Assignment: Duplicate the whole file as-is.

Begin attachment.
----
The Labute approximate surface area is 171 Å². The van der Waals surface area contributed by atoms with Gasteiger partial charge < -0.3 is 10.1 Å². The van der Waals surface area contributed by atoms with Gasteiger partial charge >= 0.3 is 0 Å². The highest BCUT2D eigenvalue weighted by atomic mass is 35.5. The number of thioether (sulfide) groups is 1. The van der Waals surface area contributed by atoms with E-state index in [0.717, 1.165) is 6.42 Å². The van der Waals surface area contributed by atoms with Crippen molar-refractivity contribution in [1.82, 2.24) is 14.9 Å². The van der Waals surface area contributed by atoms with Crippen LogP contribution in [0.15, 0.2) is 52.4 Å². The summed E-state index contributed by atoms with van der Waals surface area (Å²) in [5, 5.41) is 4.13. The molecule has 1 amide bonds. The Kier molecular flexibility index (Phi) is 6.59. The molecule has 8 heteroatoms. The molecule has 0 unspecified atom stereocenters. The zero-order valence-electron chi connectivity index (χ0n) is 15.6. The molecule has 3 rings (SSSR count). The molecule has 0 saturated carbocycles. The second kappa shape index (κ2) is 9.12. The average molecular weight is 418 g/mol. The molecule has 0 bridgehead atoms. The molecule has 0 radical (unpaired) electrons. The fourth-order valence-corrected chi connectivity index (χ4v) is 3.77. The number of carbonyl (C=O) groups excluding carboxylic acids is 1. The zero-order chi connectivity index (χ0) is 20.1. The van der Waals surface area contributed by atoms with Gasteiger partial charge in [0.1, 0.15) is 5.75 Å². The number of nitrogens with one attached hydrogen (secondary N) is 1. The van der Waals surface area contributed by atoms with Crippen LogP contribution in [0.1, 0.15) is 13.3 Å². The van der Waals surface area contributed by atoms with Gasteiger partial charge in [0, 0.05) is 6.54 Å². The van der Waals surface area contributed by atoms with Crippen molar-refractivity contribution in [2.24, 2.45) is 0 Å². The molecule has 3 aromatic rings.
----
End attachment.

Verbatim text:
The Labute approximate surface area is 171 Å². The van der Waals surface area contributed by atoms with Gasteiger partial charge < -0.3 is 10.1 Å². The van der Waals surface area contributed by atoms with Gasteiger partial charge >= 0.3 is 0 Å². The highest BCUT2D eigenvalue weighted by atomic mass is 35.5. The number of thioether (sulfide) groups is 1. The van der Waals surface area contributed by atoms with E-state index in [0.717, 1.165) is 6.42 Å². The van der Waals surface area contributed by atoms with Crippen molar-refractivity contribution in [1.82, 2.24) is 14.9 Å². The van der Waals surface area contributed by atoms with Crippen LogP contribution in [0.15, 0.2) is 52.4 Å². The summed E-state index contributed by atoms with van der Waals surface area (Å²) in [5, 5.41) is 4.13. The molecule has 1 amide bonds. The Kier molecular flexibility index (Phi) is 6.59. The molecule has 8 heteroatoms. The molecule has 0 unspecified atom stereocenters. The zero-order valence-electron chi connectivity index (χ0n) is 15.6. The molecule has 3 rings (SSSR count). The molecule has 0 saturated carbocycles. The second kappa shape index (κ2) is 9.12. The average molecular weight is 418 g/mol. The molecule has 0 bridgehead atoms. The molecule has 0 radical (unpaired) electrons. The fourth-order valence-corrected chi connectivity index (χ4v) is 3.77. The number of carbonyl (C=O) groups excluding carboxylic acids is 1. The zero-order chi connectivity index (χ0) is 20.1. The van der Waals surface area contributed by atoms with Gasteiger partial charge in [0.1, 0.15) is 5.75 Å². The number of nitrogens with one attached hydrogen (secondary N) is 1. The van der Waals surface area contributed by atoms with Crippen LogP contribution in [0.1, 0.15) is 13.3 Å². The van der Waals surface area contributed by atoms with Gasteiger partial charge in [0, 0.05) is 6.54 Å². The van der Waals surface area contributed by atoms with Crippen molar-refractivity contribution in [2.24, 2.45) is 0 Å². The molecule has 3 aromatic rings.